The South King Fire and Rescue Board of Commissioners selected a new member on Monday to fill the recent vacancy of former commissioner James Fossos, “accelerating” the 90-day appointment process window due to the COVID-19 outbreak.
The four candidates who applied for the position were Keith Livingston, Tad Doviak, David Berger and Thomas Gates.
David Berger, of Federal Way, was offered the position of fire commissioner and took an oath of office Monday morning at a special board meeting.
Three candidates — Livingston, Doviak and Berger — interviewed before the fire board Monday morning at Station 68. Thomas Gates (no relation to chairman Bill Gates) was unable to make the meeting and the commissioners reviewed his application in lieu of an in-person interview.
Although the board had until May 29 to fill Fossos’ vacant seat, commissioner Mark Thompson highlighted the urgency for filling the position is due to the coronavirus pandemic and the looming rumor of a mandatory state lockdown.
“We originally planned to do this interview on Thursday, but with the possibility of a lockdown, we had to move it up,” Thompson said, noting the virus outbreak played a major decision in “accelerating” the process.
Gov. Jay Inslee announced a statewide stay-at-home mandate Monday evening, which discourages the public from leaving their homes unless for absolutely essential reasons.
In Monday’s interviews, commissioners asked each candidate how they would build strong community relationships, how they would increase diversity for the department to better reflect South King County demographics, thoughts on the current funding models and what they think the board’s goals should be to accomplish in the next three to five years.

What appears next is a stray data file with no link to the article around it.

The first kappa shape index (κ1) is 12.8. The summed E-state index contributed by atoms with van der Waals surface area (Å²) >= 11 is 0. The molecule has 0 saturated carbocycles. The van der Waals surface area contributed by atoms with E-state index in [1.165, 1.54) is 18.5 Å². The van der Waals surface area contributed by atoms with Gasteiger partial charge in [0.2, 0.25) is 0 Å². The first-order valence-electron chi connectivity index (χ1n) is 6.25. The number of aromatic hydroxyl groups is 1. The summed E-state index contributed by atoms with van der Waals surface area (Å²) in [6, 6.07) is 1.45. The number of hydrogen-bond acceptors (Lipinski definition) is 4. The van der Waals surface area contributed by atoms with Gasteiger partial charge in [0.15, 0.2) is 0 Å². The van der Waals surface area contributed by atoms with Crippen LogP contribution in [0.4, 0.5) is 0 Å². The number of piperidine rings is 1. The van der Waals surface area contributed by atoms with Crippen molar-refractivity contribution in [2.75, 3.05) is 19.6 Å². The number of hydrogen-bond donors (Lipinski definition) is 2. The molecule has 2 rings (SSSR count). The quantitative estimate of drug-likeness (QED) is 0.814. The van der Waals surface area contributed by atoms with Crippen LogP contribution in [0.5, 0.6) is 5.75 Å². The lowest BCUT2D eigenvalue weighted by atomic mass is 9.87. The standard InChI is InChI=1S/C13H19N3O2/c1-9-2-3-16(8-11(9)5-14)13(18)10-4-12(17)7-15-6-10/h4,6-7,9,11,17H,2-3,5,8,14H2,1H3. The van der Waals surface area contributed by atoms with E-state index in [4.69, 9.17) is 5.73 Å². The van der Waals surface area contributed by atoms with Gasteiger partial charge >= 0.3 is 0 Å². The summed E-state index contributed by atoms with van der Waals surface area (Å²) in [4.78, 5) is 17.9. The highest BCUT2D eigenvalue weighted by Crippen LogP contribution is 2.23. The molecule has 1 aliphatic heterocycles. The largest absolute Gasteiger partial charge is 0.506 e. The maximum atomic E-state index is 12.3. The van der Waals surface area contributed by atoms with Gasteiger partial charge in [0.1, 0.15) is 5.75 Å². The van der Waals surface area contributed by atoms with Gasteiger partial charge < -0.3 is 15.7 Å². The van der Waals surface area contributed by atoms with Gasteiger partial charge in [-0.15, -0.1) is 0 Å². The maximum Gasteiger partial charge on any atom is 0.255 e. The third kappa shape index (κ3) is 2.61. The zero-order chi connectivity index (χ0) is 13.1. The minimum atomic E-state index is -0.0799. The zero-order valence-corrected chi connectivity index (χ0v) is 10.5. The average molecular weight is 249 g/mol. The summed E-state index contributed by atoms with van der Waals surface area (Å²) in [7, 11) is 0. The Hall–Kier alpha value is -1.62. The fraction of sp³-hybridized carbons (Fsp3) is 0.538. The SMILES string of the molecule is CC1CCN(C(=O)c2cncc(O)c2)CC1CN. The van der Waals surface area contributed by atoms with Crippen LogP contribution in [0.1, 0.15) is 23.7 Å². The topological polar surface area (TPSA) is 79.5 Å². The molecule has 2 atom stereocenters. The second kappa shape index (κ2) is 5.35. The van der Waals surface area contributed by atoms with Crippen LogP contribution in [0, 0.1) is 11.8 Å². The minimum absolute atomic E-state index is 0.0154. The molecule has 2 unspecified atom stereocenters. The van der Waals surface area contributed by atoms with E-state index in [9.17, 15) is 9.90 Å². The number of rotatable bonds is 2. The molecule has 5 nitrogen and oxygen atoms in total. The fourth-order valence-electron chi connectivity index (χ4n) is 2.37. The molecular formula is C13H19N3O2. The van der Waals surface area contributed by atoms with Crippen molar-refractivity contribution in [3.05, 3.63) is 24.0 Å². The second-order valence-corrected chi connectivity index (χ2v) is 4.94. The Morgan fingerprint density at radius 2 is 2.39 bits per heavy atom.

Livingston, a Federal Way resident, spent 27 years as a public servant after attending Edinboro University of Pennsylvania and earning his master’s in parks and recreation administration from the University of North Texas. He worked for the city of Irving, Texas, as a Parks and Recreation and Environmental Services management analyst and a solid waste collections manager.
Livingston is the owner and artist of Keith Livingston Design and writes monthly for the Mirror as a freelance columnist.
Doviak is a current IT manager who grew up in the Federal Way area. He completed his master’s cyber security at the University of Washington-Tacoma; he has worked in IT for more than 20 years.
Doviak serves on the board of the Des Moines Police Foundation and is chairman of the school board at Holy Trinity Lutheran School. He’s also engaged in the Center for Regional Disaster Resilience, and has founded several social media groups dedicated to helping the Des Moines community.
Berger, who earned a bachelor’s degree in political science at the University of California Santa Barbara and a master’s in public administration from California State University East Bay, has worked nearly 30 years as a chief executive or CEO assistant in seven city governments, including serving as CEO of a fire protection district and two water districts in California.